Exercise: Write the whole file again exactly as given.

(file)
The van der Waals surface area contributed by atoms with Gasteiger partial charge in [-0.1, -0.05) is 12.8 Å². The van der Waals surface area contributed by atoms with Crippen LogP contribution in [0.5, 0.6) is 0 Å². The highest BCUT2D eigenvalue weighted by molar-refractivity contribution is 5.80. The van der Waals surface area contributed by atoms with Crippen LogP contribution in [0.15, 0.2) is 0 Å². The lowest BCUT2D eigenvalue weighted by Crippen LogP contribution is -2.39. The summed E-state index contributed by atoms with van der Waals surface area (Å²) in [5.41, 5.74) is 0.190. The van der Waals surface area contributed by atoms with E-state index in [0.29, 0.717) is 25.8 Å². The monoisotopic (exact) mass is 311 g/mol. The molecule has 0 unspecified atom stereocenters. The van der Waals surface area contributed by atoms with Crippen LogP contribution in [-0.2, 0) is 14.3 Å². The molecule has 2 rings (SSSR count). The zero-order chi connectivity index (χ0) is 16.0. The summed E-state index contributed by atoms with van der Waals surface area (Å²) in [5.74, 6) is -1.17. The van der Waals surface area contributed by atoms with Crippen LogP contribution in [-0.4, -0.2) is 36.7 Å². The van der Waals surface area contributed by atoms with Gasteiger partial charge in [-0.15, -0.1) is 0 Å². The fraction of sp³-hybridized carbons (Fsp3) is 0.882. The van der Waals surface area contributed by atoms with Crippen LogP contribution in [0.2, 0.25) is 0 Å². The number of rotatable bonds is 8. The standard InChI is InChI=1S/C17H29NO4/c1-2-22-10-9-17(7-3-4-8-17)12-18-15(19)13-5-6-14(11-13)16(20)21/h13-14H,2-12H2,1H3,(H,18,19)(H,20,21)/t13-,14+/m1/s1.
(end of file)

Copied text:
The van der Waals surface area contributed by atoms with Gasteiger partial charge in [-0.1, -0.05) is 12.8 Å². The van der Waals surface area contributed by atoms with Crippen LogP contribution in [0.5, 0.6) is 0 Å². The highest BCUT2D eigenvalue weighted by molar-refractivity contribution is 5.80. The van der Waals surface area contributed by atoms with Crippen LogP contribution in [0.15, 0.2) is 0 Å². The lowest BCUT2D eigenvalue weighted by Crippen LogP contribution is -2.39. The summed E-state index contributed by atoms with van der Waals surface area (Å²) in [5.41, 5.74) is 0.190. The van der Waals surface area contributed by atoms with E-state index in [0.29, 0.717) is 25.8 Å². The monoisotopic (exact) mass is 311 g/mol. The molecule has 0 unspecified atom stereocenters. The van der Waals surface area contributed by atoms with Crippen LogP contribution in [-0.2, 0) is 14.3 Å². The molecule has 2 rings (SSSR count). The zero-order chi connectivity index (χ0) is 16.0. The summed E-state index contributed by atoms with van der Waals surface area (Å²) in [5.74, 6) is -1.17. The van der Waals surface area contributed by atoms with Crippen LogP contribution in [-0.4, -0.2) is 36.7 Å². The van der Waals surface area contributed by atoms with Gasteiger partial charge in [-0.15, -0.1) is 0 Å². The fraction of sp³-hybridized carbons (Fsp3) is 0.882. The van der Waals surface area contributed by atoms with Crippen LogP contribution in [0.2, 0.25) is 0 Å². The number of rotatable bonds is 8. The standard InChI is InChI=1S/C17H29NO4/c1-2-22-10-9-17(7-3-4-8-17)12-18-15(19)13-5-6-14(11-13)16(20)21/h13-14H,2-12H2,1H3,(H,18,19)(H,20,21)/t13-,14+/m1/s1.